Following the summer fete atmosphere of Corpus Christi, the Romería de San Isidro Labrador and Santa María de La Cabeza in La Orotava was a much more rumbustious affair. We’d been to the San Roque Romería in Garachico before, but this was a much bigger event. Up to 75 decorated carts pulled by lumbering huge beasts, rumbled and rolled through La Orotava’s quaint streets, followed by an assortment of gaily dressed men, women, lads, lasses and various donkeys, horses and other creatures.
The first surprise was seeing the fiesta queens leading the parade on the backs of a couple of camels (or were they dromedaries?). Where they looked elegant at the flower carpets a couple of days previously, here they looked decidedly edgy and smiling for the cameras came second to actually staying on their irritable carriages .
From 13:30 oxen drawn carts filled the streets. Children in traditional costumes leaned over their wooden sides handing out papas arrugadas (delicious salty potatoes), gofio cakes, eggs, almogrote sandwiches and, bizarrely, bags of popcorn. However, the real goodies were to be found at the back of each cart where the men folk turned savoury chistorria sausages, pork kebabs and slabs of meat on makeshift barbecues, filling the air with smoke which stung eyes and teased nostrils. Vino del País (potent country wine) was also being distributed from the backs of the carts; a fact which sort of explains why the longer the romería lasts, the livelier it becomes.
One of the things I love about the fiestas here is that they’re not exclusive. If you’re there, you’re part of it and nobody minds that you’re clicking away with a camera; quite the opposite in fact. Everybody wants their photo taken. I tried to focus on a ridiculously cute donkey and four girls jumped in front of the camera.
“Saca un foto, saca un foto,” they screamed.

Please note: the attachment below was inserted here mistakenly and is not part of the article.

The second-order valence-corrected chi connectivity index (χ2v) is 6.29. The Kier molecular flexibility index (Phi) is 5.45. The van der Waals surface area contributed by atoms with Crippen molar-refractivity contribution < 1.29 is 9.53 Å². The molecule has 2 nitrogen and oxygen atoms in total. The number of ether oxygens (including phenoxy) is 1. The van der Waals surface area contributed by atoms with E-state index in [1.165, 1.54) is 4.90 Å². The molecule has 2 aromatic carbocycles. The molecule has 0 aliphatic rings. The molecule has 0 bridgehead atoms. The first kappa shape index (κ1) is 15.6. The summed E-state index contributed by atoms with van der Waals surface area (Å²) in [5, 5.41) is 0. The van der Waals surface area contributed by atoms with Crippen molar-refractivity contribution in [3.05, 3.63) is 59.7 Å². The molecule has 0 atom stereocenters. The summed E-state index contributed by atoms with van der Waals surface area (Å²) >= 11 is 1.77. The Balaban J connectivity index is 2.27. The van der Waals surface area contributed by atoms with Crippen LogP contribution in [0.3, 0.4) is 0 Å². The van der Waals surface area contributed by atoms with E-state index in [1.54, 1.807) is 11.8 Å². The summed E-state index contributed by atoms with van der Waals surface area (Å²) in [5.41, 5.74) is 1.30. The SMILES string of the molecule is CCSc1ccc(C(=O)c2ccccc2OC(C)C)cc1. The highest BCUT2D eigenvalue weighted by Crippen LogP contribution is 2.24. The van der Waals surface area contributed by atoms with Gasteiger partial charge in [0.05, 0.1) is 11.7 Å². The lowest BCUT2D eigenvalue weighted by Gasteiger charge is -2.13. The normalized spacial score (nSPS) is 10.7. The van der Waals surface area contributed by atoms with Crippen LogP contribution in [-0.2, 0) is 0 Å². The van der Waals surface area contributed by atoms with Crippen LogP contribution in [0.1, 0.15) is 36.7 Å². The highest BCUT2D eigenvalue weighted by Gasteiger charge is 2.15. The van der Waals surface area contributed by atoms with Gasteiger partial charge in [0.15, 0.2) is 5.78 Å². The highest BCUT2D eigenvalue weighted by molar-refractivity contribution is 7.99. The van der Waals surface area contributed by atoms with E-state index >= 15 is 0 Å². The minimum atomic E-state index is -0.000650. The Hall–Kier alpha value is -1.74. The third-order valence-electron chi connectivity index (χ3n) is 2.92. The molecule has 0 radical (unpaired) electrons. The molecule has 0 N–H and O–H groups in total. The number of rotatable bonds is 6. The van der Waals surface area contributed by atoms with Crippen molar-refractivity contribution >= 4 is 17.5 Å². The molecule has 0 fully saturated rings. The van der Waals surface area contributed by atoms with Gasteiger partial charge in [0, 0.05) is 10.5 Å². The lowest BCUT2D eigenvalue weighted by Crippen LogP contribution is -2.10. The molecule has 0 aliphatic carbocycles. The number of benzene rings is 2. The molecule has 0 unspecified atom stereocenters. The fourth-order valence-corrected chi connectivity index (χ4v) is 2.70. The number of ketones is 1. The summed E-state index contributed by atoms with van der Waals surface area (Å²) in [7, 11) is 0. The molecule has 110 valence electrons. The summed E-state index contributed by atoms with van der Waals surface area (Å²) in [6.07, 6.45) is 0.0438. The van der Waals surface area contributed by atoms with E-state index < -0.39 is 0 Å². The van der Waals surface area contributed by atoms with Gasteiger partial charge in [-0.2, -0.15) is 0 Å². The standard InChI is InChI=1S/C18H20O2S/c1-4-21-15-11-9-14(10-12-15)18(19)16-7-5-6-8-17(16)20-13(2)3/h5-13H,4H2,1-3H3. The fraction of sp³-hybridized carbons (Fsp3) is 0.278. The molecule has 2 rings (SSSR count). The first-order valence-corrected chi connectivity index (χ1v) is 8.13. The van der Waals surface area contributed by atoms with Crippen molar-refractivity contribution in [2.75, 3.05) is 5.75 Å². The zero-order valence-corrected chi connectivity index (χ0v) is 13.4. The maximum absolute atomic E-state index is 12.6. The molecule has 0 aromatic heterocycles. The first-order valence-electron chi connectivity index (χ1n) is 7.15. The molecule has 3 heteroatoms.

Two lads in scarlet embroidered waistcoats, breeches and designer sunglasses didn’t want to be left out.
“AQUI, AQUI,” they shouted.
As Canarios danced and sang (I could be way off base here, but it sounded to me that there are only about three songs in the Tinerfeño repertoire) their way through the afternoon, the distribution of food and wine became more enthusiastic. At one point I thought I saw a man kissing a guinea pig. It turned out he was quaffing wine from a goatskin pouch. I have to admit to being disappointed, but I lined up the camera anyway. As I did, a hand grabbed my arm.
“Vino, vino?” A smiling young man held up a bottle of red wine.
“No, gracias,” I replied, but he wasn’t having any of it.
“Si,” he insisted, pushing the bottle my way.
“Pero, no tengo un vaso(but, I don’t have a glass).”
Apparently that wasn’t a problem. The bottle was at my lips before I knew it. By this point it would have been seriously rude to refuse, so I opened my mouth and swallowed for what I was worth, hoping that I wasn’t going to drown in his generosity.
“Bien,” he shouted after he’d poured about a quarter of the bottle down my throat. He laughed, patted my shoulder and moved on to bestow his gifts on some other unsuspecting soul.
It occurred to me that my British trait of thinking I was being polite by not accepting everything that was offered to me was way out of place here. In fact it’s rude not to accept the overwhelming amount of food and drink that comes your way, even if it means that by the end of the day you’ll be a fat, but happy drunk. Okay, I can sign up to that, but next time I’m bringing a glass.